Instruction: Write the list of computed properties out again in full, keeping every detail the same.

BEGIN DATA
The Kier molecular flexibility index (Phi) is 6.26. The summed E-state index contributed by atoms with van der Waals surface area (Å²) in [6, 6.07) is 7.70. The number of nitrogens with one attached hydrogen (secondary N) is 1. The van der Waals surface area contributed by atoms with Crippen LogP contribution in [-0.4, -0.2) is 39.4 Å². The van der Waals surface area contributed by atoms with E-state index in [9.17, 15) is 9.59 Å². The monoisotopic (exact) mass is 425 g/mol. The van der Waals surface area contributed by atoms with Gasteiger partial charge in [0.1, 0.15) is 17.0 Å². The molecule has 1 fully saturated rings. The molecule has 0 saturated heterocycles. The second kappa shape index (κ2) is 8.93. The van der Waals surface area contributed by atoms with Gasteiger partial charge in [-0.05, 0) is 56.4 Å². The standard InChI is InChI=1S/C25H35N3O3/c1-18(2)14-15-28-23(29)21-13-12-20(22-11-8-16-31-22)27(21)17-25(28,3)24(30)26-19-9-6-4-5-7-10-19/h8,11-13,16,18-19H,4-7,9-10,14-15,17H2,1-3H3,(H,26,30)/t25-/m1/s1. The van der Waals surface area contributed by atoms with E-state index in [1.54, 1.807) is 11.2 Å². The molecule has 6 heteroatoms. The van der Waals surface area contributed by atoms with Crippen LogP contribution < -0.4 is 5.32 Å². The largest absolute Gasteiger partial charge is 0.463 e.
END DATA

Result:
The Kier molecular flexibility index (Phi) is 6.26. The summed E-state index contributed by atoms with van der Waals surface area (Å²) in [6, 6.07) is 7.70. The number of nitrogens with one attached hydrogen (secondary N) is 1. The van der Waals surface area contributed by atoms with Crippen LogP contribution in [-0.4, -0.2) is 39.4 Å². The van der Waals surface area contributed by atoms with E-state index in [9.17, 15) is 9.59 Å². The monoisotopic (exact) mass is 425 g/mol. The van der Waals surface area contributed by atoms with Gasteiger partial charge in [0.1, 0.15) is 17.0 Å². The molecule has 1 fully saturated rings. The molecule has 0 saturated heterocycles. The second kappa shape index (κ2) is 8.93. The van der Waals surface area contributed by atoms with Gasteiger partial charge in [-0.05, 0) is 56.4 Å². The standard InChI is InChI=1S/C25H35N3O3/c1-18(2)14-15-28-23(29)21-13-12-20(22-11-8-16-31-22)27(21)17-25(28,3)24(30)26-19-9-6-4-5-7-10-19/h8,11-13,16,18-19H,4-7,9-10,14-15,17H2,1-3H3,(H,26,30)/t25-/m1/s1. The van der Waals surface area contributed by atoms with E-state index in [1.54, 1.807) is 11.2 Å². The molecule has 6 heteroatoms. The van der Waals surface area contributed by atoms with Crippen LogP contribution < -0.4 is 5.32 Å². The largest absolute Gasteiger partial charge is 0.463 e.